• Or choose a freshman course in your major
  • Discuss these with your groups

Craig Ogilvie, [email protected]

openness
Openness
  • Communicate that broad-skills are key goals of course
  • Plan tasks that require these skills
  • Use public grading criteria for these skills
  • Example, “modeling projects” in Physics 222

Craig Ogilvie, [email protected]

physics 222 500 students groups of 3
Physics 222, 500 students, groups of 3

Choose some device that you use on a regular basis.

  • Calculate how to improve the performance of this system.
  • Find some way to quantify the behavior of the system, e.g. derive an expression for the performance as a function of key operating parameters.
  • To derive this expression you will need to develop an approximate physics model of the system.
  • The challenge in this step is to identify the physics principles (perhaps more than one concept) that dominate how the device works, and to justify which effects can be ignored at the level of approximation that you are making.

Craig Ogilvie, [email protected]

student reaction to being assessed on critical thinking
Student reaction to being assessed on critical thinking
  • Most probably will be negative
    • “Just tell me what I need to know to pass the exam”
    • “It’s only a freshman/sophomore class: I don’t need advanced problems/challenges till later….”
    • “Your job is to tell me the facts…”
  • Part of this is intellectual development
    • Student may not see importance of rational judgment
  • Counterbalancing the negative reaction, surveys at ISU show that students want higher-level intellectual challenges

Craig Ogilvie, [email protected]

summary
Summary
  • Please consider the explicit goal of developing broader skills
  • Focus today on intellectual development
    • From dualism: right/wrong answers
    • To commitment: use judgment to rationally choose
  • Core idea is to create epistemic doubt
    • Cause students to worry that their beliefs about knowledge/learning needs to develop
  • Use questions/interactions to target critical thinking skills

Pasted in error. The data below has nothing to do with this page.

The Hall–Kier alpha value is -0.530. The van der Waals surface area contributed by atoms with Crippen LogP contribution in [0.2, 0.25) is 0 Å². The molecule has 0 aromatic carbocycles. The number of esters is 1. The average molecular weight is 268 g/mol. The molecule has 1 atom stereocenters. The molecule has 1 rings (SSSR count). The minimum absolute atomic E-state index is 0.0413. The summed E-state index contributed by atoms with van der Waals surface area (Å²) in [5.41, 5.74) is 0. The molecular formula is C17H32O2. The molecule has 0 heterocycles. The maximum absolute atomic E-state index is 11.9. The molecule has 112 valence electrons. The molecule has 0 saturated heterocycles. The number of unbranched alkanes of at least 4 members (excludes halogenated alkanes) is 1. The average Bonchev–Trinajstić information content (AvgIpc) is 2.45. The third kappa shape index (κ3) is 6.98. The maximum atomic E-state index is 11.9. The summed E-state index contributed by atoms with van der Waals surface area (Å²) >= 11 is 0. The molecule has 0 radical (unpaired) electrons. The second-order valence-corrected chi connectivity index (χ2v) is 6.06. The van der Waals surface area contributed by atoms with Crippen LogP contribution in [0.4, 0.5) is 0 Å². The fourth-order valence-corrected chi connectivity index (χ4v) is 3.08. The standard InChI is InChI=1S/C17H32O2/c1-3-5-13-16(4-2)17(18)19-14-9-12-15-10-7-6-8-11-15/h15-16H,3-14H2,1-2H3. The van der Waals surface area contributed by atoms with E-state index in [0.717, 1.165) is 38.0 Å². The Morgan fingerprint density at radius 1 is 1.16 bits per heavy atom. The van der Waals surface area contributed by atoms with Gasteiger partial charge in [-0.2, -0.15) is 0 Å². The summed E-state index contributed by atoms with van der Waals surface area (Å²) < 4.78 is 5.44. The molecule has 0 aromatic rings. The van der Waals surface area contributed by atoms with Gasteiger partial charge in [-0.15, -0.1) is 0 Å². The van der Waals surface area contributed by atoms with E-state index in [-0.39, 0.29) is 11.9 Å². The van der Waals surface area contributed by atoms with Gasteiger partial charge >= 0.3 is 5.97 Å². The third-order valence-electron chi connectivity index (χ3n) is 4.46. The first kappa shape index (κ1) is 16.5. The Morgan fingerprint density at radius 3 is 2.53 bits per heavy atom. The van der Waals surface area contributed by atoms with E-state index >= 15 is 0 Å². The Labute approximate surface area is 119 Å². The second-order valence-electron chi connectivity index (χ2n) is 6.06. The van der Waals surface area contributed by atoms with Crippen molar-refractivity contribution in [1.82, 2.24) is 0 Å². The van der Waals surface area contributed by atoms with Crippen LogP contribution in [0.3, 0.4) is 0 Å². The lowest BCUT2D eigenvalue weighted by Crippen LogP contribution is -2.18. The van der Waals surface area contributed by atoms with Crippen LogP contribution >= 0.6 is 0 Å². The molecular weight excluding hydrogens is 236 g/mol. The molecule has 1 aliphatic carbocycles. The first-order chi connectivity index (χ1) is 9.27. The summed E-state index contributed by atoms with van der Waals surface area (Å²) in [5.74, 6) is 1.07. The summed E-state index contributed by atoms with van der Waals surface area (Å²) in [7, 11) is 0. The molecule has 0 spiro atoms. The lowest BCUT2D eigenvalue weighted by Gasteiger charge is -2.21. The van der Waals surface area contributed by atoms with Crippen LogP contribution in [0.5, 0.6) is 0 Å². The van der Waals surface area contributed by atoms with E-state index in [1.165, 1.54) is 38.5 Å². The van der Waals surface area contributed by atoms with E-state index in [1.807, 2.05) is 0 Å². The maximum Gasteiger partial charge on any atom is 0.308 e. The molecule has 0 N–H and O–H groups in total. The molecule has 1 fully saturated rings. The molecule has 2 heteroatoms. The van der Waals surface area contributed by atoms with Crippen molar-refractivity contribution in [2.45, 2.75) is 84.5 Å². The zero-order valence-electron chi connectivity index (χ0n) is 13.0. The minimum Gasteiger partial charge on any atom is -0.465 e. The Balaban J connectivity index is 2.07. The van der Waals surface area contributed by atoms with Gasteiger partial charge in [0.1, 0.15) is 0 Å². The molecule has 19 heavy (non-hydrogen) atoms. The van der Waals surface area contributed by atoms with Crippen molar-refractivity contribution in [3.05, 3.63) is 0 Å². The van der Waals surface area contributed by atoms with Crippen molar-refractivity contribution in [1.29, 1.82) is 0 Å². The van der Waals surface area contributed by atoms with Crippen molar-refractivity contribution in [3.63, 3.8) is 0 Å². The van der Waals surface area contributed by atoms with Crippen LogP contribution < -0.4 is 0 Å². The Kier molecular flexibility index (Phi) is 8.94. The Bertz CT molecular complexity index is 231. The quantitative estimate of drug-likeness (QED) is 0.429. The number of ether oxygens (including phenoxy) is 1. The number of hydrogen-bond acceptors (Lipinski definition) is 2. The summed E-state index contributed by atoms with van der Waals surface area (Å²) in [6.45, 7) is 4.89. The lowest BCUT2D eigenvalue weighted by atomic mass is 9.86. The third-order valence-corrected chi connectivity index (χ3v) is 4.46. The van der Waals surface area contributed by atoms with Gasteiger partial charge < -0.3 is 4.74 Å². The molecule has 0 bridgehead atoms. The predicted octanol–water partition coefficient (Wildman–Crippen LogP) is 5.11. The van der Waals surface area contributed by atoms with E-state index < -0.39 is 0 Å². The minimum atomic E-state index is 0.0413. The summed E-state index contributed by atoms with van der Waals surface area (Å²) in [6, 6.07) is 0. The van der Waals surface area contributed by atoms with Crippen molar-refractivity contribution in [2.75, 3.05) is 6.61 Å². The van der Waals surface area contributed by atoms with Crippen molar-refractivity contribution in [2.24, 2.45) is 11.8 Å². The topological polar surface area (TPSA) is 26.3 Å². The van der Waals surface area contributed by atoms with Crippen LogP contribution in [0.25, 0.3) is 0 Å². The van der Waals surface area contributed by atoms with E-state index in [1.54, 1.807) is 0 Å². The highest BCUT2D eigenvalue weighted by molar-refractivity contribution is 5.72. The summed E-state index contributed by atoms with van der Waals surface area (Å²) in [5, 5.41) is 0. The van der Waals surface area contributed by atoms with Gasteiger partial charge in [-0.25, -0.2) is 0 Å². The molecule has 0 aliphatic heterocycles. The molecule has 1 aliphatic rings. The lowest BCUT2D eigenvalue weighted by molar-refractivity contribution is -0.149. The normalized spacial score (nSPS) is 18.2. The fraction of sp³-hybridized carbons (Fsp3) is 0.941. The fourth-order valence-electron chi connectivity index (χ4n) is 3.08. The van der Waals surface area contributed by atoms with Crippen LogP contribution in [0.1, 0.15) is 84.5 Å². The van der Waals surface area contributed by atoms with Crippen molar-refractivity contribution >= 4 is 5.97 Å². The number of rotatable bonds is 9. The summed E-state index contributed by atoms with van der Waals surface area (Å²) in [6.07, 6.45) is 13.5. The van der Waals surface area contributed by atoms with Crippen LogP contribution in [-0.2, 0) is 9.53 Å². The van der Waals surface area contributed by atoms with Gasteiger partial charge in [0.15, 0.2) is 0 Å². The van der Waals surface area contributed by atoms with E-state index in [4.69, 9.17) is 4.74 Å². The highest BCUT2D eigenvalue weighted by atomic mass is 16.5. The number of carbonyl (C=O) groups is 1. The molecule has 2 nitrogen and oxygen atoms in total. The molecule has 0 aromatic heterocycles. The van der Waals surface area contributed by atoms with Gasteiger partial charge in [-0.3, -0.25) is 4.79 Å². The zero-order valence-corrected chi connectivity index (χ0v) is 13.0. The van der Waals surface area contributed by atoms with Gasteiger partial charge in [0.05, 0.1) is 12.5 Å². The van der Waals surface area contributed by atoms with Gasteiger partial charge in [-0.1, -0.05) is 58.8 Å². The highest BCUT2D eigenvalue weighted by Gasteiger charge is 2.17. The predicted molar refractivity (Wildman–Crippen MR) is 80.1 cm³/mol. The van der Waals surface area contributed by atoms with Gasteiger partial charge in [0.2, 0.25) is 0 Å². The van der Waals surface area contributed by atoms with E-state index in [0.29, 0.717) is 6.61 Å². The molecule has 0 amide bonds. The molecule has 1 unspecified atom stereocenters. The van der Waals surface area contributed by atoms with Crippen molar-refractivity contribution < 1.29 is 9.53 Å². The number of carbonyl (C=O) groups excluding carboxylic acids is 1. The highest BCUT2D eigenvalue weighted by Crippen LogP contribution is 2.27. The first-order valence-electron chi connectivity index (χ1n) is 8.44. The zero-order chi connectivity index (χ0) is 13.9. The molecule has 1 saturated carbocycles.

• “What assumptions have led you to that conclusion?”
  • Variety of tasks requiring work at higher development levels
    • Grade on these skills, provide support, feedback.

Craig Ogilvie, [email protected]

dilemma

Assessment: How will you know that students

have demonstrated this understanding?

Plan student tasks, assignments

Dilemma
  • Many open-ended questions you could ask
    • How do you choose?
  • Enduring Understanding
    • Organizing theory, overarching principles, approaches,….
    • “big ideas” that a student will use throughout his/her careers

Understanding

By Design:Grant Wiggins

and Jay McTighe

Craig Ogilvie, [email protected]

our experience in physics courses
Our experience in physics courses
  • Modeling-task in physics
    • 500 students, groups of 3
    • Graded by TAs using common rubric
    • Projects submitted twice,
      • 1st is for feedback, 2nd time is for grade
  • Some students react enthusiastically to “create” rather than passively receive
  • Others bypass goal
    • Project is descriptive (knee-bone is connected to…)
    • Students producing what they are comfortable with ?

Craig Ogilvie, [email protected]

smaller tasks
Smaller Tasks
  • Students don’t just start with this large project
  • Intermediate tasks of reduced complexity
    • Still ill-defined problems that require analysis, building
  • Every two weeks, work on a multi-faceted problem

You are in charge of drinks at a picnic that will start at 3pm.

Place ice inside a cooler at 6am, temperature outside is 10oC.

The day warms up steadily to reach 30oC by 3pm.

Estimate how much ice you will need.

  • How does this problem differ from normal?

Craig Ogilvie, [email protected]

definition of critical thinking
Definition of critical thinking

Joanne Kurfiss, adapted from “Critical Thinking” 1988

Critical thinking is a rational [judgment about] questions

that cannot be answered definitively and for which

all the relevant information may not be available.

Craig Ogilvie, [email protected]

ad